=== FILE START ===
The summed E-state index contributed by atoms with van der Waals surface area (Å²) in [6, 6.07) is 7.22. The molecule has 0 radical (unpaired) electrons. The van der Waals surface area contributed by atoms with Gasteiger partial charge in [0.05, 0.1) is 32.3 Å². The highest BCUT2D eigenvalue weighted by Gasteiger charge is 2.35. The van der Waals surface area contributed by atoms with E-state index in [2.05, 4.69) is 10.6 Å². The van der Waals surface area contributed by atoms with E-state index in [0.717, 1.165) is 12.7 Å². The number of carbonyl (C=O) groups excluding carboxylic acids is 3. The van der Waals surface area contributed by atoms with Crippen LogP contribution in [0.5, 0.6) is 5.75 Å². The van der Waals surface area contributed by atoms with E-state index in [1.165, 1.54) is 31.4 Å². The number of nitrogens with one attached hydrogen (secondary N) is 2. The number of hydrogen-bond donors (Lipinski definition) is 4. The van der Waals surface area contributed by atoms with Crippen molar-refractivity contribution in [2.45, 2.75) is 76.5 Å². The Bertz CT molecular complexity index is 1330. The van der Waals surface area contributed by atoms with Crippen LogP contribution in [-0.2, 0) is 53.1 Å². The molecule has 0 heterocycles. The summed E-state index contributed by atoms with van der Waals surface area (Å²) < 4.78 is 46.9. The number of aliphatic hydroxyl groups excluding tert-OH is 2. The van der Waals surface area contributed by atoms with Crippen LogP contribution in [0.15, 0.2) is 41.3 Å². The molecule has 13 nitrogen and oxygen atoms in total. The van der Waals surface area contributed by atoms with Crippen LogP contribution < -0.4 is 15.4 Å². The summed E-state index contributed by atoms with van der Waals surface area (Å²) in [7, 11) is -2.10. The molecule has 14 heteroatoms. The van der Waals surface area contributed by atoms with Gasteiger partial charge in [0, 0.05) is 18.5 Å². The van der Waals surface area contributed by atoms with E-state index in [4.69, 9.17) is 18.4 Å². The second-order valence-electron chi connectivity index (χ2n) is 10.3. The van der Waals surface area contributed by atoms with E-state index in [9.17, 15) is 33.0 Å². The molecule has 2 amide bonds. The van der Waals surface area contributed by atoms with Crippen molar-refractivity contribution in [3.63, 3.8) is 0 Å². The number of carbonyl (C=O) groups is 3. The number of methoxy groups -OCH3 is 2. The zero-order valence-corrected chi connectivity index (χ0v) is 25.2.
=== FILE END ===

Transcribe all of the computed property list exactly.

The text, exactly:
The summed E-state index contributed by atoms with van der Waals surface area (Å²) in [6, 6.07) is 7.22. The molecule has 0 radical (unpaired) electrons. The van der Waals surface area contributed by atoms with Gasteiger partial charge in [0.05, 0.1) is 32.3 Å². The highest BCUT2D eigenvalue weighted by Gasteiger charge is 2.35. The van der Waals surface area contributed by atoms with E-state index in [2.05, 4.69) is 10.6 Å². The van der Waals surface area contributed by atoms with E-state index in [0.717, 1.165) is 12.7 Å². The number of carbonyl (C=O) groups excluding carboxylic acids is 3. The van der Waals surface area contributed by atoms with Crippen LogP contribution in [0.5, 0.6) is 5.75 Å². The van der Waals surface area contributed by atoms with E-state index in [1.165, 1.54) is 31.4 Å². The number of nitrogens with one attached hydrogen (secondary N) is 2. The number of hydrogen-bond donors (Lipinski definition) is 4. The van der Waals surface area contributed by atoms with Crippen molar-refractivity contribution in [2.45, 2.75) is 76.5 Å². The Bertz CT molecular complexity index is 1330. The van der Waals surface area contributed by atoms with Crippen LogP contribution in [-0.2, 0) is 53.1 Å². The molecule has 0 heterocycles. The summed E-state index contributed by atoms with van der Waals surface area (Å²) < 4.78 is 46.9. The number of aliphatic hydroxyl groups excluding tert-OH is 2. The van der Waals surface area contributed by atoms with Crippen LogP contribution in [0.15, 0.2) is 41.3 Å². The molecule has 13 nitrogen and oxygen atoms in total. The van der Waals surface area contributed by atoms with Crippen LogP contribution < -0.4 is 15.4 Å². The summed E-state index contributed by atoms with van der Waals surface area (Å²) in [7, 11) is -2.10. The molecule has 14 heteroatoms. The van der Waals surface area contributed by atoms with Gasteiger partial charge in [0, 0.05) is 18.5 Å². The van der Waals surface area contributed by atoms with E-state index in [4.69, 9.17) is 18.4 Å². The second-order valence-electron chi connectivity index (χ2n) is 10.3. The van der Waals surface area contributed by atoms with E-state index in [9.17, 15) is 33.0 Å². The molecule has 2 amide bonds. The van der Waals surface area contributed by atoms with Crippen molar-refractivity contribution in [3.63, 3.8) is 0 Å². The number of carbonyl (C=O) groups is 3. The number of methoxy groups -OCH3 is 2. The zero-order valence-corrected chi connectivity index (χ0v) is 25.2.